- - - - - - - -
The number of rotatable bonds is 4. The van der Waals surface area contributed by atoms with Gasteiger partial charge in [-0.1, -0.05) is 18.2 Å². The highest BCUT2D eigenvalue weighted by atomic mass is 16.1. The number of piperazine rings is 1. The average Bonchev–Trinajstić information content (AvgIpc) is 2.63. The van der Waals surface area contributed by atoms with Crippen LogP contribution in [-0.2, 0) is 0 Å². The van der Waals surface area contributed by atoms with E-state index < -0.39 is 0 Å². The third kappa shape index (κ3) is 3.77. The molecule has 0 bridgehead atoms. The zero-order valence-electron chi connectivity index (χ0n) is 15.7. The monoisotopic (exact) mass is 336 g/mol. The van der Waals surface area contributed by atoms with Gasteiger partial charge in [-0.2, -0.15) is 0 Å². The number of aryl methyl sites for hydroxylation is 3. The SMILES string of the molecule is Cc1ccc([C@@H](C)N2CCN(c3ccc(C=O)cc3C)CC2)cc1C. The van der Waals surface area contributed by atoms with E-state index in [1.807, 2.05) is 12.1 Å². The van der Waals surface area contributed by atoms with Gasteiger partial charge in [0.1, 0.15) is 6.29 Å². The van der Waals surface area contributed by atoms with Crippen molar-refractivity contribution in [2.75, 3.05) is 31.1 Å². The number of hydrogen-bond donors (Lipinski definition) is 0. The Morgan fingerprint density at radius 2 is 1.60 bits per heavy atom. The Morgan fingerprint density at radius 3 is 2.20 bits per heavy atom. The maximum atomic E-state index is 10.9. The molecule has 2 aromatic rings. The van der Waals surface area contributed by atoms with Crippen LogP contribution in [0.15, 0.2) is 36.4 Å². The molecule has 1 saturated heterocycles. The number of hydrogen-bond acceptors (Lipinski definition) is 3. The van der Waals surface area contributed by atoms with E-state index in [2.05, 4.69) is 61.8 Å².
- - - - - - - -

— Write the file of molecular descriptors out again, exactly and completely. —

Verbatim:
The number of rotatable bonds is 4. The van der Waals surface area contributed by atoms with Gasteiger partial charge in [-0.1, -0.05) is 18.2 Å². The highest BCUT2D eigenvalue weighted by atomic mass is 16.1. The number of piperazine rings is 1. The average Bonchev–Trinajstić information content (AvgIpc) is 2.63. The van der Waals surface area contributed by atoms with Crippen LogP contribution in [-0.2, 0) is 0 Å². The van der Waals surface area contributed by atoms with E-state index < -0.39 is 0 Å². The third kappa shape index (κ3) is 3.77. The molecule has 0 bridgehead atoms. The zero-order valence-electron chi connectivity index (χ0n) is 15.7. The monoisotopic (exact) mass is 336 g/mol. The van der Waals surface area contributed by atoms with Gasteiger partial charge in [-0.2, -0.15) is 0 Å². The number of aryl methyl sites for hydroxylation is 3. The SMILES string of the molecule is Cc1ccc([C@@H](C)N2CCN(c3ccc(C=O)cc3C)CC2)cc1C. The van der Waals surface area contributed by atoms with E-state index in [1.807, 2.05) is 12.1 Å². The van der Waals surface area contributed by atoms with Gasteiger partial charge in [0.1, 0.15) is 6.29 Å². The van der Waals surface area contributed by atoms with Crippen molar-refractivity contribution in [2.75, 3.05) is 31.1 Å². The number of hydrogen-bond donors (Lipinski definition) is 0. The Morgan fingerprint density at radius 2 is 1.60 bits per heavy atom. The Morgan fingerprint density at radius 3 is 2.20 bits per heavy atom. The maximum atomic E-state index is 10.9. The molecule has 2 aromatic rings. The van der Waals surface area contributed by atoms with Crippen LogP contribution in [0.15, 0.2) is 36.4 Å². The molecule has 1 saturated heterocycles. The number of hydrogen-bond acceptors (Lipinski definition) is 3. The van der Waals surface area contributed by atoms with E-state index in [2.05, 4.69) is 61.8 Å².